"Thus, for all these and other reasons, we believe we have no choice but to oppose this decision in the name of Australia and of Australia's security."
These are words to be spoken out loud, listened to, heeded and quoted. Here is a perfect integration of policy substance and rhetorical form. Each assertion ("We do not...") is perfectly balanced against another ("On the contrary..."), building Labor's platform block by block as it demolishes the Coalition's defensive wall, and appropriating for Labor the Coalition's position as the true representative of Australia's national interest and national security. The vocabulary is rich and every sentence is complete and grammatically strong. The tricolon of the first paragraph ("wise... timely... right") could be straight out of Cicero.
This is a "high" style of speechwriting - formal, balanced, steady, cumulative, moral. Let's borrow Freudenberg's title of his history of Whitlam's leadership and say it has "a certain grandeur." Its restraint grants great power to those moments when emotions are expressed: thus the impact when we are invited to experience the "suffering of that unhappy people" and to feel the shame that "Australia's very name may become a term of reproach among them."
The peroration of Calwell's speech came with devastating effect when he spoke - "through you Mr Speaker" - to his Labor colleagues in parliament and that "vast band of Labor men and women outside." Again, the balance, the rich vocabulary and the forceful argument are notable:
"The course we have agreed to take today is fraught with difficulty.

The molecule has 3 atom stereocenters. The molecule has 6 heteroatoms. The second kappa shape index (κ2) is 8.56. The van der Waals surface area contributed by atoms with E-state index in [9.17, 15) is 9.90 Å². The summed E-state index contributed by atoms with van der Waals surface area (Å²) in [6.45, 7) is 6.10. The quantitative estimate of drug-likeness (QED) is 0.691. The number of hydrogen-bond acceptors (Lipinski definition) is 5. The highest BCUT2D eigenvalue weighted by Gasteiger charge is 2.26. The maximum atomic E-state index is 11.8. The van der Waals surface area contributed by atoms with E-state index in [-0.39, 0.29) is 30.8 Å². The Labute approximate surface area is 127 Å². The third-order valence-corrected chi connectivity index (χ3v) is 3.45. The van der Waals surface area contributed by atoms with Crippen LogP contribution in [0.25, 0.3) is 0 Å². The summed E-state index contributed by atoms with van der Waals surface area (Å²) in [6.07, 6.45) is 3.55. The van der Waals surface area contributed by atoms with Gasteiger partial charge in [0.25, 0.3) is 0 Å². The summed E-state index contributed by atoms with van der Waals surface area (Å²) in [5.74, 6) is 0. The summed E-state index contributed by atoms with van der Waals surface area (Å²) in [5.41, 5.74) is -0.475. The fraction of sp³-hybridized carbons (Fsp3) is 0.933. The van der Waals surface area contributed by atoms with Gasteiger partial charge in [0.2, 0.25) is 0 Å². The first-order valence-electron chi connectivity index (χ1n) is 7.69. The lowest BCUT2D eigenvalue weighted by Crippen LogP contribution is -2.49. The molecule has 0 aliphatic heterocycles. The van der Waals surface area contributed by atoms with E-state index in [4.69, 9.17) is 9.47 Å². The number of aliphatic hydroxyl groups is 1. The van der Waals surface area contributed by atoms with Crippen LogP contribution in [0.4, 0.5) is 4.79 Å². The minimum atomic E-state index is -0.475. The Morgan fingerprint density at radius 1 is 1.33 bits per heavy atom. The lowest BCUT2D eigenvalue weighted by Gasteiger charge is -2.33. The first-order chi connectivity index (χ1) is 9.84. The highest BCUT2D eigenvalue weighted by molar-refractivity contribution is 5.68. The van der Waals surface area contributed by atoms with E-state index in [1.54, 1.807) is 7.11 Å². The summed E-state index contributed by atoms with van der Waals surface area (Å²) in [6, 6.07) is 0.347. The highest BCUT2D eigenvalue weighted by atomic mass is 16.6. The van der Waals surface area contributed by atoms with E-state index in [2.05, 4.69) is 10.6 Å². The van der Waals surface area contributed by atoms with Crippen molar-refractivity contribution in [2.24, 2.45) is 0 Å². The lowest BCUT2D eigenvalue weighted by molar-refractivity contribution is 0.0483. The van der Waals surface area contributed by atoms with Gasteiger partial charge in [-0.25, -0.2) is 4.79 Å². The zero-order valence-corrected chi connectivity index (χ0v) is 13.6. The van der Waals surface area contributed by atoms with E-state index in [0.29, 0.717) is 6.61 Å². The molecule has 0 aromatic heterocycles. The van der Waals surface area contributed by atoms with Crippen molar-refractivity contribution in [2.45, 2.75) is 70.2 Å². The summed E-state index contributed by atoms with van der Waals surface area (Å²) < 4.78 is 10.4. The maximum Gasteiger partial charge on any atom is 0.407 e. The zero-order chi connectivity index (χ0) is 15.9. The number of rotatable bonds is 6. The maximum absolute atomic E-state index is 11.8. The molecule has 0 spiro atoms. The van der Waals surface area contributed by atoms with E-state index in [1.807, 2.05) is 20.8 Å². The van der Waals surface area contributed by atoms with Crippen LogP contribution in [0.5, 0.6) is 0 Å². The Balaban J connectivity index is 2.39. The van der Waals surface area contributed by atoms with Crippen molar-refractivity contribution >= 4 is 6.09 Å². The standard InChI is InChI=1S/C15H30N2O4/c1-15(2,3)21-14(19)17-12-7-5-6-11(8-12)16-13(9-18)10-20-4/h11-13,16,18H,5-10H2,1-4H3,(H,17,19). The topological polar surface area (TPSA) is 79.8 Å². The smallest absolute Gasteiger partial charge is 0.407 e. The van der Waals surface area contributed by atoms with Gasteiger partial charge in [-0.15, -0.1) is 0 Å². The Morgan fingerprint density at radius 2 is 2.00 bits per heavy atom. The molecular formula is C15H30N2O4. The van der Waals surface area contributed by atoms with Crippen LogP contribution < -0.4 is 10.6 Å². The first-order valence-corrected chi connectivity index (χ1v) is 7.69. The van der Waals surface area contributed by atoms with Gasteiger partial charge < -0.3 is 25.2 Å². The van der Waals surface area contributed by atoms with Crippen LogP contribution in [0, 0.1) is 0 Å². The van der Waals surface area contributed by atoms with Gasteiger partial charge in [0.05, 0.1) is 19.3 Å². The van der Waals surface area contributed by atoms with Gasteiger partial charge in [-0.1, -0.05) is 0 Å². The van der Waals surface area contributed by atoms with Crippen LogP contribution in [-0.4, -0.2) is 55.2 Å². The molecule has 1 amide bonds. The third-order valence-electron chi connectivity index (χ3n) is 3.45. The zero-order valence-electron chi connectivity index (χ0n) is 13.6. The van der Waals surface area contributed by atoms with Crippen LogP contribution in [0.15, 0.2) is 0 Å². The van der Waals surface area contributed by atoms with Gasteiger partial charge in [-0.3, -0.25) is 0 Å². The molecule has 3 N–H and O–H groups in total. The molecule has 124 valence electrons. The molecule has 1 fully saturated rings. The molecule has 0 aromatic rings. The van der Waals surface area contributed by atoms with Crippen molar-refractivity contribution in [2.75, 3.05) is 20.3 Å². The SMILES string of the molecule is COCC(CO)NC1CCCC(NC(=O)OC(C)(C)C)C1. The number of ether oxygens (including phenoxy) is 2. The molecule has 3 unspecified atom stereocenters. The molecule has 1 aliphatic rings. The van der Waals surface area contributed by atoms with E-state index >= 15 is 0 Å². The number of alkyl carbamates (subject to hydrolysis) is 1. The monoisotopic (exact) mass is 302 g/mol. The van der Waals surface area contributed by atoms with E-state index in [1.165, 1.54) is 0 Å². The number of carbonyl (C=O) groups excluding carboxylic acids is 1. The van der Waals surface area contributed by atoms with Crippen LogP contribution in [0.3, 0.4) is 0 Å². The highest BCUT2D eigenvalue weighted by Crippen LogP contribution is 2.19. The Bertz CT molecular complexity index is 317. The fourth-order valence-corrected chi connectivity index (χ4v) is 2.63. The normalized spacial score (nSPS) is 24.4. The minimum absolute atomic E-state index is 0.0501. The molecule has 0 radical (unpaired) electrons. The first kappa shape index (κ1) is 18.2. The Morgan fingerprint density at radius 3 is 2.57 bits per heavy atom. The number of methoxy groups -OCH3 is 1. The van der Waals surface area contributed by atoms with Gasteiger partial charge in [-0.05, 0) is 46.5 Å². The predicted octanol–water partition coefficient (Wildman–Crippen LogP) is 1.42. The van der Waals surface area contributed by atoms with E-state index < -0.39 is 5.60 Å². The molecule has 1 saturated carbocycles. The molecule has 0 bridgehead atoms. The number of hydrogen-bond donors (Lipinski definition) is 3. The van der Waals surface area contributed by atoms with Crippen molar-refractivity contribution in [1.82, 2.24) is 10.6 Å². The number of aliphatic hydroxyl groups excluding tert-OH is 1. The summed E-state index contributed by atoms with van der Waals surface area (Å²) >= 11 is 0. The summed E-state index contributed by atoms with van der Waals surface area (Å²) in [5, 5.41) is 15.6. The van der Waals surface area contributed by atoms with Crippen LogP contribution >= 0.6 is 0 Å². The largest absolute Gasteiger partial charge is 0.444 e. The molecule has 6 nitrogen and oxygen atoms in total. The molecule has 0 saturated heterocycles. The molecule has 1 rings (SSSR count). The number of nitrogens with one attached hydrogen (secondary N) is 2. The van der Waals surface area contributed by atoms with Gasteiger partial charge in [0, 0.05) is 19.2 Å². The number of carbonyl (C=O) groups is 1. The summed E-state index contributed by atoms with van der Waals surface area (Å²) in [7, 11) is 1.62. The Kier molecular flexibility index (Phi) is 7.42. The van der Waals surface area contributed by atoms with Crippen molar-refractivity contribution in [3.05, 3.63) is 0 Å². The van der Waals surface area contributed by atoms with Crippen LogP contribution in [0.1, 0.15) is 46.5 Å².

"I cannot promise you that easy popularity can be bought in times like these; nor are we looking for it. We are doing our duty as we see it.
"When the drums beat and the trumpets sound, the voice of reason and right can be heard in the land only with difficulty. But if we are to have the courage of our convictions, then we must do our best to make that voice heard.
"I offer you the probability that you will be traduced, that your motives will be misrepresented, that your patriotism will be impugned, that your courage will be called into question.
"But I also offer you the sure and certain knowledge that we will be vindicated; that generations to come will record with gratitude that when a reckless government wilfully endangered the security of this nation, the voice of the Australian Labour Party was heard, strong and clear, on the side of sanity and in the cause of humanity, and in the interests of Australia's security."
This warning and prediction, too, were fulfilled. The drums did beat, Labor's motives were misrepresented and its patriotism impugned, and its anti-Vietnam position contributed mightily to its landslide defeat the following year. That was the price Labor had to pay for its principle. But vindication did come, albeit after seven years, when Whitlam won power in 1972 and a generation of young voters identified Labor as the party of sanity and humanity.
Graham Freudenberg was a great speechwriter, the best. And this is why, when he was finally honoured by the NSW branch of the Labor Party at a fundraising testimonial in June 2017, Bob Hawke was able, without irony and with grave respect, to quote the words he wrote for Calwell in 1965. Those voices are silent now though, worryingly, the drum still beats.
- Stephen Mills is an Honorary Senior Lecturer in the School of Social and Political Sciences at the University of Sydney and worked alongside Graham Freudenberg as a speechwriter for prime minister Bob Hawke.
- This is an edited version of a tribute published in Inside Story.